How is Tinnitus Managed?

Woman suffering with tinnitus and grimacing laying down in bed pressing a gray pillow to her ears.

The ringing in your ear keeps getting worse. It began quietly enough, one of those “is it really there” sort of things. But you’ve noticed how loud and constant the tinnitus sounds have become after an entire day on the job at a construction site. These sounds can take many forms, like ringing, buzzing, or any number of noises. You’re considering coming in to see us, but you’re not sure: how is ringing in the ears addressed?

The origin of your tinnitus symptoms will substantially establish what treatment will be most appropriate for you. But there are some common threads that can help you prepare for your own tinnitus treatment.

There are a couple of different types of tinnitus

Tinnitus is not unusual. There can be a variety of causes for the ringing (or whatever tinnitus noises you’re hearing). That’s why tinnitus is normally split into two categories in terms of treatment:

  • Medical Tinnitus: Underlying medical problems, including ear infections, too much earwax, a growth, or other medical problems, can be the cause of tinnitus. Medical professionals will usually try to treat the root issue as their primary priority.
  • Non-Medical Tinnitus: Tinnitus that is caused by hearing damage or hearing impairment is typically referred to as “non-medical” tinnitus. As time passes, exposure to damaging noise (like the noise at your construction site) can cause constant, severe, and chronic tinnitus. Non-medical tinnitus is usually more difficult to manage.

The best way to treat your symptoms will be determined by the root cause of your hearing problem and the type of tinnitus you have.

Treating medical tinnitus

If your tinnitus is related to an underlying medical condition, it’s likely that managing your initial illness or ailment will relieve the ringing in your ears. Treatments for medical tinnitus may include:

  • Hydrocortisone: Not all infections can be treated with antibiotics. For instance, antibiotics never work on viral infections. Hydrocortisone may be prescribed in these situations to treat other symptoms.
  • Surgery: When your tinnitus is related to a tumor or other growth, doctors may perform surgery to remove the mass that’s causing your tinnitus, particularly if your symptoms are decreasing your quality of life.
  • Antibiotics: Your doctor might prescribe you with antibiotics if your tinnitus is related to a bacterial ear infection. Once the infection clears up, it’s likely that your hearing will go back to normal.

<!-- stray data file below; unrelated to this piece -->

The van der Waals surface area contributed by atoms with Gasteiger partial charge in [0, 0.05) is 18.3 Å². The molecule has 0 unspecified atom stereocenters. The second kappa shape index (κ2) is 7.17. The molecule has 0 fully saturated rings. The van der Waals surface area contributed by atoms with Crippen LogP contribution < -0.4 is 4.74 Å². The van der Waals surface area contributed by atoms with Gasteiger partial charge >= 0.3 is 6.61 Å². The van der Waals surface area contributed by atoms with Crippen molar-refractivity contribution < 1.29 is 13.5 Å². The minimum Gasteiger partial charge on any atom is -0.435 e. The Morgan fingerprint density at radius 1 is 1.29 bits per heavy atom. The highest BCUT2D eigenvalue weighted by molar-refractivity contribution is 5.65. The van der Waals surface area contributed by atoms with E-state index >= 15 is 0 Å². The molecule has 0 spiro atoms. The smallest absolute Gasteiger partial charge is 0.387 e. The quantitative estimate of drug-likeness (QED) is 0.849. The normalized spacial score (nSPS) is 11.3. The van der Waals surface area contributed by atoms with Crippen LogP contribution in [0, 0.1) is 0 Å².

If your tinnitus is caused by a medical problem, you’ll want to see us to get individualized treatment options.

Non-medical tinnitus treatments

The causes of non-medical tinnitus are frequently much more difficult to detect and treat than is typically the case with medical tinnitus. There’s normally no cure for non-medical tinnitus (especially in cases where the tinnitus is a result of hearing damage). Instead, treatment to improve quality of life by relieving symptoms is the normal course of action.

  • Medications: Tinnitus is in some cases treated with experimental medication. As an example, tinnitus symptoms can sometimes be decreased by combinations of anti-anxiety medication and steroids. Still, you’ll want to talk to us before making any decisions about medications.
  • Hearing aids: A hearing aid can help if your tinnitus is becoming worse as your hearing gets worse. When you have hearing impairment everything outside becomes quieter and that can make your tinnitus noises seem louder. When you utilize a hearing aid it boosts the volume of the external world making your tinnitus noises seem quieter.
  • Cognitive-behavioral therapy: You can obtain training that will help you learn to ignore your tinnitus sounds. Cognitive-behavioral therapy is a commonly utilized strategy designed to help you reach just that.
  • Noise-masking devices: Often referred to as “white noise machines,” these devices are made to provide enough sound to minimize your ability to hear the buzzing or ringing due to your tinnitus. These devices can be calibrated to produce certain sounds designed to balance out your tinnitus symptoms.

Find what works

In order to successfully treat your hearing problems you will probably need to try out several approaches as the exact cause of your tinnitus most likely won’t be obvious. Depending on the source of your ringing or buzzing, there may not be a cure for your tinnitus. But numerous different treatments are available that could lessen the symptoms. The trick is discovering the one that works for you.

The site information is for educational and informational purposes only and does not constitute medical advice. To receive personalized advice or treatment, schedule an appointment.


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